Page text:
Risks Outside the Home
Addressing Risks Outside the Family or home is an approach to understanding, and responding to, young people’s experiences of significant harm beyond their families. It recognises that the different relationships that young people form in their neighbourhoods, schools and online can feature violence and abuse. Parents and carers have little influence over these contexts, and young people’s experiences of extra-familial abuse can undermine parent/child relationships
Practitioners should engage with individuals and sectors who do have influence over within extra familial contexts, and recognise that assessment of, and intervention with, these spaces are a critical part of safeguarding practices. Risks outside the family or home therefore, expand the objectives of child protection systems in recognition that young people are vulnerable to abuse in a range of social contexts. For more on Risks Outside the Family – also known as Contextual Safeguarding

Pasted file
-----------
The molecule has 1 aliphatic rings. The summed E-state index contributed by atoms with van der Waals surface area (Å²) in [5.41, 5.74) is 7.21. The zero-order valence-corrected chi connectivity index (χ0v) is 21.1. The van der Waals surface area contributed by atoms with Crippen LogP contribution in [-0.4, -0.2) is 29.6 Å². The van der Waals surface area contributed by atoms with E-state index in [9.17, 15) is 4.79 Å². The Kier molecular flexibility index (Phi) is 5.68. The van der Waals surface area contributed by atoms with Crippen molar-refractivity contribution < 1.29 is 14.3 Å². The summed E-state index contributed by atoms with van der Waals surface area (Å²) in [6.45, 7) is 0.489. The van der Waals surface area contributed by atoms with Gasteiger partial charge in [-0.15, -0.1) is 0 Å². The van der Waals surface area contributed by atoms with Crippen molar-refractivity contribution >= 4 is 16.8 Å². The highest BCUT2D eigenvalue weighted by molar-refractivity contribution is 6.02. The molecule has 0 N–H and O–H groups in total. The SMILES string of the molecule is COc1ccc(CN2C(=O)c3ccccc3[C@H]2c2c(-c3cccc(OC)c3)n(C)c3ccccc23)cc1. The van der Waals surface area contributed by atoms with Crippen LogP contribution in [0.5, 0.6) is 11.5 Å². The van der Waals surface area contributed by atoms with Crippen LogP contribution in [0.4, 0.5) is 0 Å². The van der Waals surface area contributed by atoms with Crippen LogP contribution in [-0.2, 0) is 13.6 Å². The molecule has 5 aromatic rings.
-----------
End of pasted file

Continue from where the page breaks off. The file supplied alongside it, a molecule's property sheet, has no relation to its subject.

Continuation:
Child on Child Abuse
child-on-child abuse can be motivated by perceived differences e.g. on grounds of race, religion, gender, sexual orientation, disability or other differences. It can result in significant, long lasting and traumatic isolation, intimidation or violence to the victim. Children or young people who harm others may have additional or complex needs, e.g. significant disruption in their own lives, exposure to domestic abuse or witnessing or suffering abuse, educational under achievement, being involved in crime. It should be recognised that peer abuse is harmful to both the perpetrator (who is a child) and the victim.
Somerset Early Help Strategy
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